Sunday, October 08, 2006

Restoring Faith in Seattle Public Schools

I met with Carla Santorno on Friday, and said the purpose of my meeting was to have my faith restored in Seattle Public Schools.

During a 30-minute meeting, she did a pretty good job of it.

From watching Carla speak at public meetings, I already knew she was smart and talented. What I learned on Friday is that she is a genuine, down-to-earth person, with a clear understanding of many of the issues and challenges Seattle Public Schools faces, a vision for where she wants to take the district academically, and some good ideas about how to start down that path.

I also learned that she strongly supports alternative education and recognizes the importance of a network of quality alternative schools in Seattle. That puts her in alignment with the Board position on this issue and is, obviously, particularly important to me given the current proposal for the Pathfinder/Cooper merge.

I have high expectations for Carla, which means I will likely be disappointed and frustrated at times. But, I am very pleased that Carla is the CAO for Seattle Schools. It provides me with hope that a better public school system is possible in Seattle in the future.


Anonymous said...

Am glad your meeting went well - did she talk any about the closure consolidation process? Does she think fair - perhaps not a fair question at all given her newness here and that she works under the Superintendent but she has to see what a mess has been made, no?

Any discussion on BEX III and choice issues - 30 minutes isn't that long, is it?

Anonymous said...

I have been hoping to have a meeting with Carla myself. Good for you, Beth. I would like to pass onto her some thoughts about the district coming from a long-time activist and parent. To come in and only hear from staff only gives part of the picture. I'd love to know, for example, if she's read the Moss-Adams report. It would explain a lot to her about the culture within the district's bureaucracy.

We need to watch and see how she does. I believe between her newness in the job and the need for her to show support for the leadership, she probably can't be very open in her assessments about how this district has run and does run.

My hope is that she continues on and eventually is on the short list for a new superintendent.

Beth Bakeman said...

Carla and I mostly talked about:

1) Her support for and understanding of the need for good quality alternative schools.

2) Her vision for a district where every child succeeds.

3) Her desire to get arts back in all the schools.

4) Her views on the WASL, which I don't necessarily agree with. But they seem well-thought out and backed by knowledge of the test.

5) Her desire to make some centralized curriculum decisions, doing the research on best practice and putting tools to support this in teachers' hands. Yet, also, her willingness to let schools who have proven success with other methods keep using them.

We did not touch on BEX III or choice, and only briefly on the current school closure mess.

I agree we need to watch how Carla does and provide her with supportive, constructive feedback.

Anonymous said...

I saw her speak last week at a PTA meeting. She spoke on some of the topics you mentioned in your conversation. I found her to be an excellent speaker with lots of exciting plans - let's hope her visions/goals are followed through.

Anonymous said...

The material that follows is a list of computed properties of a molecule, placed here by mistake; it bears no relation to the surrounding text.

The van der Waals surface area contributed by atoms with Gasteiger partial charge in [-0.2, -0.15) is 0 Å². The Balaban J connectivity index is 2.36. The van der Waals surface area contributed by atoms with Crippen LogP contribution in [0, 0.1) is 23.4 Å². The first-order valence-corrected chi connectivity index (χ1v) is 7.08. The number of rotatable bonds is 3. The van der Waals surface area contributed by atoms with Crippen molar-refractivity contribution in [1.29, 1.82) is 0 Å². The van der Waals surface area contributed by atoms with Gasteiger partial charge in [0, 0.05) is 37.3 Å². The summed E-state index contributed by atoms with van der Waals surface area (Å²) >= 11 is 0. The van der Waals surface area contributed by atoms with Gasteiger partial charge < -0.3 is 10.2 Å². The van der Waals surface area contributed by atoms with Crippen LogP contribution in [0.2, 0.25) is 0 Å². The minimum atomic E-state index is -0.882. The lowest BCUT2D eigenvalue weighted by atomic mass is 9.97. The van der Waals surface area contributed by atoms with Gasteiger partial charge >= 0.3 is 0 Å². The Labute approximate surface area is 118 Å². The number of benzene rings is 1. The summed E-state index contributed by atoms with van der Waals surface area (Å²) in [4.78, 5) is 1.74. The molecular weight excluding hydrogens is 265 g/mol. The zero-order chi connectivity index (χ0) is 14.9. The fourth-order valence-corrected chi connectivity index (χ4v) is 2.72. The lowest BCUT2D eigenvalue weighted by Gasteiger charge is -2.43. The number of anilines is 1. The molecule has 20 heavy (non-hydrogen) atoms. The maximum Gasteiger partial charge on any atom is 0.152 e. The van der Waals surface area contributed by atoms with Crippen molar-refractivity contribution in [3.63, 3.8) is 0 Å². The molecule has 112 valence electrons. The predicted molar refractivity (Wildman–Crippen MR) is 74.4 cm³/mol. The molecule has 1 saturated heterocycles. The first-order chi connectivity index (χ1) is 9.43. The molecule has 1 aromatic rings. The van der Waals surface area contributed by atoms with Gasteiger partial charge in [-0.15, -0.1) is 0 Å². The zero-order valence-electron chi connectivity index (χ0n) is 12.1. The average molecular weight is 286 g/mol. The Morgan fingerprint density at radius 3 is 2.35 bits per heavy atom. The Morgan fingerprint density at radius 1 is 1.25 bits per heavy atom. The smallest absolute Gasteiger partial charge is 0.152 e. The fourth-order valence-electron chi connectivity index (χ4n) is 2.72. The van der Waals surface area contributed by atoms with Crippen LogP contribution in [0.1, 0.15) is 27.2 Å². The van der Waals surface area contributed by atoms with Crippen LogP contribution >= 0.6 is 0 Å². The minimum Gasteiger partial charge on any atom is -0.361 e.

I have seen Ms Santorno speak on two occassions and I have been very favorably impressed by her. Once was at a "meet the community" event when she was one of two finalists for the position, and the other was at the Community Conversation at Mercer.

What impresses me most is that she not knows what the goals are, she has real concrete methods for achieving those goals. I mean ground-level, where the rubber meets the road, here is how you teach this idea to these students, kind of methods.

After years and years of "aspirational" goals that are no one ever expects to meet or really tries to meet, and airy-fairy descriptions of methods four steps removed from the classroom, this is like meat to a starving man.

With these concrete goals comes the opportunity for real accountability, mmmmm... more meat.

Carla Santorno is a reasonable, competent person, which is not so remarkable in any other context. But in the context of Seattle Public Schools - or really anywhere in public K-12 education - is absolutely revolutionary.

Think about this: the District's number 1 goal and priority for at least the past five years has been to close the academic achievement gap by bringing every student up to Standard. So where is the plan to do that? There is none. What kind of leader doesn't make any plan to achieve the organization's number one goal?

I have also met individually with Ms Santorno and, again, she struck me as genuine, reasonable, and competent. That's high praise.

She is the kind of person who can say, with an outsider's ability to cut through the crap, "You said that you wanted to do this, so why didn't you do it?"

Finally, look at the presentations she made at the Community Conversations. That representated a higher standard of work than we have seen from anyone in SPS for a long time.

Anonymous said...

I am glad that you all are finding her helpful and supportive. While she worked in Denver as an area superintendent, she really dictated from above. While she may have closed the achievement gap in some underprivileged schools, she often spouted things from her desk chair rather than coming out to the hardest schools and meeting students and LISTENING to the struggles teachers and parents faced. Next interview, you might want to ask her why she left Denver.....I can guarantee that it was not on the up and up. I guess it is Seattle's gift and Denver's white elephant gift. Carla is not about education, she is about feathering her own nest.